This is How You Lose the Time War

In this novella by Max Gladstone and Amal El-Mohtar, Red is a covert agent in a war raging across time. She is advanced beyond what we can comprehend as mere 21st-century readers, able to transform into whatever shape is needed, blending into any time and place, subtly adjusting the strands of causality to build new futures in a constantly shifting multiverse, the way generals build battlefield positions on the field of war.

One day, Red finds one of her carefully-laid plans foiled, and a playful message waiting for her from Blue, her counterpart on the opposing side. A rivalry takes shape, and from it, a romance. Attack and counter-attach across time, punctuated by ever more elaborate (and personal) coded messages.


For most of the book, each chapter follows one of these agents on a mission to a new place and time. Never enough to understand the purpose exactly, or the larger framing of the time war. Then, the text of a letter from one agent to the other. The next chapter, the point of view swaps.

I wondered at first how long the structure could sustain the story. However, the times and places are varied and tantalizing without being entirely clear, and the slow shift from rivalry to romance is believable and satisfying.

There is also an additional mystery woven throughout — an unidentified seeker that follows Red and Blue from chapter to chapter, studying and absorbing the correspondence they believe to be carefully hidden or destroyed. If they are found out, by their own superiors or the enemy, they will both be undone. Eventually, the back-and-forth structure does break down, and it’s the mystery of the seeker that comes to the fore and carries the story to its conclusion.

Respecting the Reader

In proper time-travel fashion, the story wraps around and through itself, as we discover that the characters are far more intertwined than even they knew. The authors make the wise decision to not go too deep into the details of time travel or the complexities of rewriting timelines across parallel universes. It mostly avoids, through obscurity, the inevitable inconsistencies that tend to bring out the worst kind of overly-pedantic reviewers.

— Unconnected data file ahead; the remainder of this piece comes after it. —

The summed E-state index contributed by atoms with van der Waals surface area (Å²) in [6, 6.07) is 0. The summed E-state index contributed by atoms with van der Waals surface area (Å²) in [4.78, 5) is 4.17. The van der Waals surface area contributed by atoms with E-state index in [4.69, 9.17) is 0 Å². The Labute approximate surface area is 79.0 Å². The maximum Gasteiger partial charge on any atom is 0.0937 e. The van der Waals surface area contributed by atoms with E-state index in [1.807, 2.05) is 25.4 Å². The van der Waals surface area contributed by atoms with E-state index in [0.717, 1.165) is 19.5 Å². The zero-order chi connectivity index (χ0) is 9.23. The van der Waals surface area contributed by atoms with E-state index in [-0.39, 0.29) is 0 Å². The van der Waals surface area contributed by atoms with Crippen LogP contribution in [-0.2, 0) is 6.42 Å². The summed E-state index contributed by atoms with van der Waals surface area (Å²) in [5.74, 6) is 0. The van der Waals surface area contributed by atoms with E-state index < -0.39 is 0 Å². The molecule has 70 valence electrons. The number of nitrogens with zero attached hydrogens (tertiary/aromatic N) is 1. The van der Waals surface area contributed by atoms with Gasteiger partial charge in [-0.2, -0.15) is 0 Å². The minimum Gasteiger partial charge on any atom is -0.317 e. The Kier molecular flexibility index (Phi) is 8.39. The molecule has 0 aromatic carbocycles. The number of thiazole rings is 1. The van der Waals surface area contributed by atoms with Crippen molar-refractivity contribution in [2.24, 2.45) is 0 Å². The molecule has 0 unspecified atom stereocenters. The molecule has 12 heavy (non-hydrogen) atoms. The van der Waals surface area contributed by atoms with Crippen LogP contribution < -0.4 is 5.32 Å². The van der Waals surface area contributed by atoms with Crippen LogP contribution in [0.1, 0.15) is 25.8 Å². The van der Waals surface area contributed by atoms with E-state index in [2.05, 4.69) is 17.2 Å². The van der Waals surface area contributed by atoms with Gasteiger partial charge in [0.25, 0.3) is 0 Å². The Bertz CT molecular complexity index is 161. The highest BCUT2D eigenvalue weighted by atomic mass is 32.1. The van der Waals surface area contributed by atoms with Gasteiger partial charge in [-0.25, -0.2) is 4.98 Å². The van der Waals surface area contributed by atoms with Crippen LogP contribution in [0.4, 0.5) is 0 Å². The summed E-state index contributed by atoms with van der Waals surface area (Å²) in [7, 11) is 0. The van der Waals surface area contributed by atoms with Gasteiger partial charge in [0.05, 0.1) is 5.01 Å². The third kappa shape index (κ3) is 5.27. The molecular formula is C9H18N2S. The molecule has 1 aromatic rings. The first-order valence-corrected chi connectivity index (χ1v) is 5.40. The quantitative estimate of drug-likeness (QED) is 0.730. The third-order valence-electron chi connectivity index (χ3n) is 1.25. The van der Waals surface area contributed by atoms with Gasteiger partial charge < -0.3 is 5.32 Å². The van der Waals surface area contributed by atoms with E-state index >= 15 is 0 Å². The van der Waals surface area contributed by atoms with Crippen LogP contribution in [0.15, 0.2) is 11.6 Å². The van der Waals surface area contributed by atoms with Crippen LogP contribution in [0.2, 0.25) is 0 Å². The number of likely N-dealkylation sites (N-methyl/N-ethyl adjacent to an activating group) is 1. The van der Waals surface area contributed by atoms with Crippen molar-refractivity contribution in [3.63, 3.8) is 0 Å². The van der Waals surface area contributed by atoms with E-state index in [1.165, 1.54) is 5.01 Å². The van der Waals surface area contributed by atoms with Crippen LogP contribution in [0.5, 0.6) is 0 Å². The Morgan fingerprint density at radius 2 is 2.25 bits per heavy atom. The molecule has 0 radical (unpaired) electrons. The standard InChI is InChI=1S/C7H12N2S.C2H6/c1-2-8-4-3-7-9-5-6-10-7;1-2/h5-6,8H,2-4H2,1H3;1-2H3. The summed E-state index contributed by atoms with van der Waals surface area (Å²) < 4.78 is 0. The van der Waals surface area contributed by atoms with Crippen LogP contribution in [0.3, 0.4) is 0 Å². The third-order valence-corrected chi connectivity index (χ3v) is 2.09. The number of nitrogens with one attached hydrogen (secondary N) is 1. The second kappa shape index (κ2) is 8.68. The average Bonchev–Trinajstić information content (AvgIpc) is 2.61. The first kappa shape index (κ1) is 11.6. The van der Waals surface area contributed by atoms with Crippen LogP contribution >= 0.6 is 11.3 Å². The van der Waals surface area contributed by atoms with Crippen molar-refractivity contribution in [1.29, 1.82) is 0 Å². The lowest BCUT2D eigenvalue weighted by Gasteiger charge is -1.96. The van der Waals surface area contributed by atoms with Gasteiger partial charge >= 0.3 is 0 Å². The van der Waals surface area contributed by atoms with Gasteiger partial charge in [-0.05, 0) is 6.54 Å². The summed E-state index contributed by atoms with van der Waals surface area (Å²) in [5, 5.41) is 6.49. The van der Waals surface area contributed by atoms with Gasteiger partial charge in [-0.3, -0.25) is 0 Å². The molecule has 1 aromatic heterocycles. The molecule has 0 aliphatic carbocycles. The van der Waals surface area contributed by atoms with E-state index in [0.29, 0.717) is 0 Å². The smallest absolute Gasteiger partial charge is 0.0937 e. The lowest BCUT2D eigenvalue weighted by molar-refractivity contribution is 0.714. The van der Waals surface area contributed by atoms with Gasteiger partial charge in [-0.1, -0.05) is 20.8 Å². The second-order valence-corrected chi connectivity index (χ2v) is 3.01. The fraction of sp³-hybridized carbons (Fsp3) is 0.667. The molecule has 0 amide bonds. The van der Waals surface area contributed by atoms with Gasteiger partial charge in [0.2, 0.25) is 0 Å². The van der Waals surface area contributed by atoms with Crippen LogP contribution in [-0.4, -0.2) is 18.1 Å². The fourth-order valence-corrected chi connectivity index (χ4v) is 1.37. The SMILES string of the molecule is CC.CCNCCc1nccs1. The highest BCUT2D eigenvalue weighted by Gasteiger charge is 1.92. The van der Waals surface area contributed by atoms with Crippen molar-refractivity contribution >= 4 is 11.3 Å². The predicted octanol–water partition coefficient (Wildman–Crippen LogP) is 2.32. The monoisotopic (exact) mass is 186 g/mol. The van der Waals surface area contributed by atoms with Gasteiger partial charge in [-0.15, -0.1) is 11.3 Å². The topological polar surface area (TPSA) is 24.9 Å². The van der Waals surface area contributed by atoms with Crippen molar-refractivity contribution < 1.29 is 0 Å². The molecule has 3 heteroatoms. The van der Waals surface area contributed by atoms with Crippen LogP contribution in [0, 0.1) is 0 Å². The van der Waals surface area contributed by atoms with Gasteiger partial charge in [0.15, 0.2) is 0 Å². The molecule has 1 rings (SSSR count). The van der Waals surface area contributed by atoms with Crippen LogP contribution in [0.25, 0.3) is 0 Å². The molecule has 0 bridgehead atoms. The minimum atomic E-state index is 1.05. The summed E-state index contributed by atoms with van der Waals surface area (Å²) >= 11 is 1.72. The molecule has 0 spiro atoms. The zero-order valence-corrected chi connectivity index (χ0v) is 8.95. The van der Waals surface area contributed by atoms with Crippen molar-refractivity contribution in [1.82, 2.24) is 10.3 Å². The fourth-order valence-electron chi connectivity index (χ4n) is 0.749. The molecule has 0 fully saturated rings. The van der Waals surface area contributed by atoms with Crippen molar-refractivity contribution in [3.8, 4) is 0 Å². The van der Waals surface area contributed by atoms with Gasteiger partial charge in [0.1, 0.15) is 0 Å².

The book doesn’t dawdle around, explaining the exact nature of the war, the two sides, or even the agents. We are thrown into a strange world head-first (many, in fact), and expected to keep up. We know that Red’s Agency faction uses advanced technology and bold tactics, and Blue’s Garden faction uses advanced biology and subtly turns the enemy’s strengths into weaknesses. And that’s enough.

I Feel Seen

The book has, at this point, won pretty much all of the best awards a sci-fi novella is eligible to win. Still, I couldn’t help feeling a bit like it was tailored to me.

I was delighted to find references to strategy in the game of Go (atari and lack of liberties). Granted, Go is probably more popular in the West than ever before, but it still feels like an obscure hobby. The characters also discuss Travel Light, by Naomi Mitchison, a favorite of mine and the best book that I have ever discovered in a Little Free Library. I don’t expect these things to resonate with the average reader, but they further endeared the story to me.

To Summarize

This is the best book I’ve read in 2021, and I’d recommend it to anyone who likes sci-fi, time travel, romance or people who discover what really matters to them, and do everything in their power to protect it. The writing is ornate without being overwrought. The story takes some unexpected (but not unreasonable) twists and turns. It’s a quick read, but feels exactly long enough.

It is, in short, quite good. Go read it.

Max Gladstone on Repetition

The always-delightful Max Gladstone discusses the good and bad of repetition in fiction.

We notice repetition as a negative. But some words do not just repeat as tics, or not merely as tics. What is a book, but a constellation of words? Each time a word is used, it accumulates new meaning from its context, and lends the meanings it has accumulated—in your particular text, and in others—to the sentence. In this way languages can be ennobled or (for a time, at least) poisoned—if you’re an American, do you feel the same way about the word ‘great’ that you did six years ago? If you’re a particular kind of nerd, when I began that sentence just now with ‘What is a book,” did you hear it followed by “a miserable little pile of secrets”?

Within a text, repeated words draw connections. What sorts of things in this book are ghosts? Is this car a ghost? This memory? Is the white of her hat a ghostlike white? “The ghost of a smile?” Fantasy and science fiction prose worldbuilding sings—or, to be honest, works at all—by loading vocabulary in this way: ’uplift’ in Brin, ‘Guardian’ in Jemisin (or the beautiful side-loading of ‘suss’ into the invented sensory verb ‘sess’), iris in Heinlein’s off-referenced ‘the door irised open.’ McKillip’s ‘riddles’ and ‘beasts’ are quite particular sorts of riddles and beasts, as are Jordan’s ‘channeling,’ and Tolkien’s ‘ring.’

Read more at Gladstone’s substack, The Third Place.